(Eric Shansby)

To the Nobel Prize committee:

I am writing to suggest that you make your first posthumous award in literature, and that it go to Ambrose Bierce, the 19th-century American satirist. I have always admired Bierce, but I do not write merely as a fan; I write to acquaint you with what may well be the greatest feat of long-range prognostication in the history of the written word.

While reading Bierce essays recently, my friend Jack Shafer discovered the following passage: “Nothing is more certain than that within a few years the word ‘literally’ will mean ‘figuratively.’ And this because journalists, with a greater desire to write forcibly than ability to do so, habitually use it in that sense.” (He was talking about this sort of imbecilic formulation: “I literally died of laughter.”)

Bierce wrote this prescient passage in 1871. As you may be aware from recent publicity, the Oxford English Dictionary — arbiter of all things English — has finally, inevitably, sanctioned the use of “literally” to mean its precise opposite. It is a hapless surrender to, figuratively, eons of careless misuse.

(Note my correct use of the verb “sanction,” which has also been corrupted over the years to mean “to outlaw,” its precise opposite; the OED has been complicit in permitting this, as well. And don’t get me started on “imply” and “infer,” which most dictionaries now say can be used interchangeably, which is no different from allowing “pitch” to be synonymous with “catch.” This, too, was occasioned by sustained years of misuse.)

I am not a language tyrant, nor do I disrespect dictionary editors, to whom falls the distasteful duty of reading and listening to what is being widely uttered and written and adding these things to the lexicon merely on the basis of ubiquity. So, although I may cringe at “blogosphere” and “webinar” and, sigh, “whatevs,” I do not protest their appearance in dictionaries. But one must draw the line somewhere, and to me, that line is crossed when antonyms are certified for use as synonyms. It is rewarding vapidity. It is celebrating vapidity. It would be like your giving the Nobel Prize in medicine to the president of the Hair Club for Men.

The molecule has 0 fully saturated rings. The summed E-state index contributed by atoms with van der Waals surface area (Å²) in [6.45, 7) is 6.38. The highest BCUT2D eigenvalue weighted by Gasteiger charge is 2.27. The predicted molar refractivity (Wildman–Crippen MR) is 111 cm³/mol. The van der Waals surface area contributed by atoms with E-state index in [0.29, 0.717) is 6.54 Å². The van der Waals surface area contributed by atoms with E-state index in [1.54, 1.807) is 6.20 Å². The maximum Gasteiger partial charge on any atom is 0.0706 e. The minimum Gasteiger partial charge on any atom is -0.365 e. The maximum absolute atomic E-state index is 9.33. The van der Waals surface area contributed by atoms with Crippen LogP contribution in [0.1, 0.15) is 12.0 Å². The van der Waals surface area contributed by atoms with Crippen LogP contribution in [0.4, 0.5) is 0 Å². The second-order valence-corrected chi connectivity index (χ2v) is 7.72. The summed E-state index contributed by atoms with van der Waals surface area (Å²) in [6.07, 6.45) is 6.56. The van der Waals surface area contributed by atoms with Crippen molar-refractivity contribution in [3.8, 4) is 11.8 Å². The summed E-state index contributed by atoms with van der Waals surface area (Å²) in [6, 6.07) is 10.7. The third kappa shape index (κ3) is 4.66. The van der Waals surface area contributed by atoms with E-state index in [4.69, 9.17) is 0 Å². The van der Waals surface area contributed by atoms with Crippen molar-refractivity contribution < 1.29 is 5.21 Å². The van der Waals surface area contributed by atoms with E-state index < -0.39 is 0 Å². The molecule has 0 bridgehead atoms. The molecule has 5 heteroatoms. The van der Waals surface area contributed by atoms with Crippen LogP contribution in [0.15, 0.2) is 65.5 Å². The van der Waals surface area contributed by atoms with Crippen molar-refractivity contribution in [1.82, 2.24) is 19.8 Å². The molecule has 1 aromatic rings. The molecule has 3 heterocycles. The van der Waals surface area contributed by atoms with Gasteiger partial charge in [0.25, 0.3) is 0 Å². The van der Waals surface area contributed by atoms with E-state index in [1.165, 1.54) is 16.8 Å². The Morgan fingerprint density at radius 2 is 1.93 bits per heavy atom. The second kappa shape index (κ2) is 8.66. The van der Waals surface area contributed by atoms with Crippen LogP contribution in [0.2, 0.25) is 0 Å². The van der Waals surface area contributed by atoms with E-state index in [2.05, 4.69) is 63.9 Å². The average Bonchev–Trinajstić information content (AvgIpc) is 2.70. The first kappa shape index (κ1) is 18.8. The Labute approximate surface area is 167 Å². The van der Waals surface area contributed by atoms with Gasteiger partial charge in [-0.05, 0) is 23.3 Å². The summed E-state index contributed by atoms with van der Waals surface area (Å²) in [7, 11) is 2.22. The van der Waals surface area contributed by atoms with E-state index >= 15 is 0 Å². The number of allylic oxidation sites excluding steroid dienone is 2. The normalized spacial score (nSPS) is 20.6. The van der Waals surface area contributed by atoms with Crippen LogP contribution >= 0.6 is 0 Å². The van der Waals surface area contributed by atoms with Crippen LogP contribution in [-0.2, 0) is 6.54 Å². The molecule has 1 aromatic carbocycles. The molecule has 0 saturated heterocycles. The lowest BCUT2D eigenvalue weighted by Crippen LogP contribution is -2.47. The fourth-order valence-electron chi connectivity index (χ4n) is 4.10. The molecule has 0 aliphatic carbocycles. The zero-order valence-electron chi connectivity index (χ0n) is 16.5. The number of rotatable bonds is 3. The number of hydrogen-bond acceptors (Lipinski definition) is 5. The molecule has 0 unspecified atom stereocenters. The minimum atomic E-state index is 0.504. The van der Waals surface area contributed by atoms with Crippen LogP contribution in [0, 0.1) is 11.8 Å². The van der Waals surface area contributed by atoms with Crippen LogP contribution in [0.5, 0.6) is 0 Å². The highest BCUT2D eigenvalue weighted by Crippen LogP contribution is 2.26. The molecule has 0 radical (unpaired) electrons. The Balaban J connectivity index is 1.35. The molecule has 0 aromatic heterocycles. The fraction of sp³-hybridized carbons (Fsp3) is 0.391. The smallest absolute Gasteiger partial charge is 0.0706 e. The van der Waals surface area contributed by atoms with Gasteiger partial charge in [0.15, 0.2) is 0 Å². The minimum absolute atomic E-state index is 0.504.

(I should mention that defenders of “literally” as “figuratively” note that it has been used that way once or twice by people with serious writing chops, such as Charles Dickens and Jane Austen. That no more makes it right or acceptable than it makes it right for you to annihilate 100,000 people with a bomb just because Harry Truman once did it.)

So, my point is that if you posthumously give Ambrose Bierce the 2013 Nobel Prize in Literature, you will be sending an important message to lexicographers worldwide.

Finally, I know that the Nobel committee tends to reward bodies of work; rest assured, Bierce successfully predicted much more than the trashing of “literally.” I’ll leave you with one more bit. Upon departing on horseback for Mexico in 1913, at the age of 71, to bear witness to Pancho Villa’s revolution, Bierce wrote this to a niece: “Good-bye. If you hear of my being stood up against a Mexican stone wall and shot to rags please know that I think that a pretty good way to depart his life. It beats old age, disease, or falling down the cellar stairs. To be a Gringo in Mexico — ah, that is euthanasia!”

It was the last anyone heard of him. The old gringo’s body has never been found.

Another viewpoint: from The Post’s Bill Walsh.

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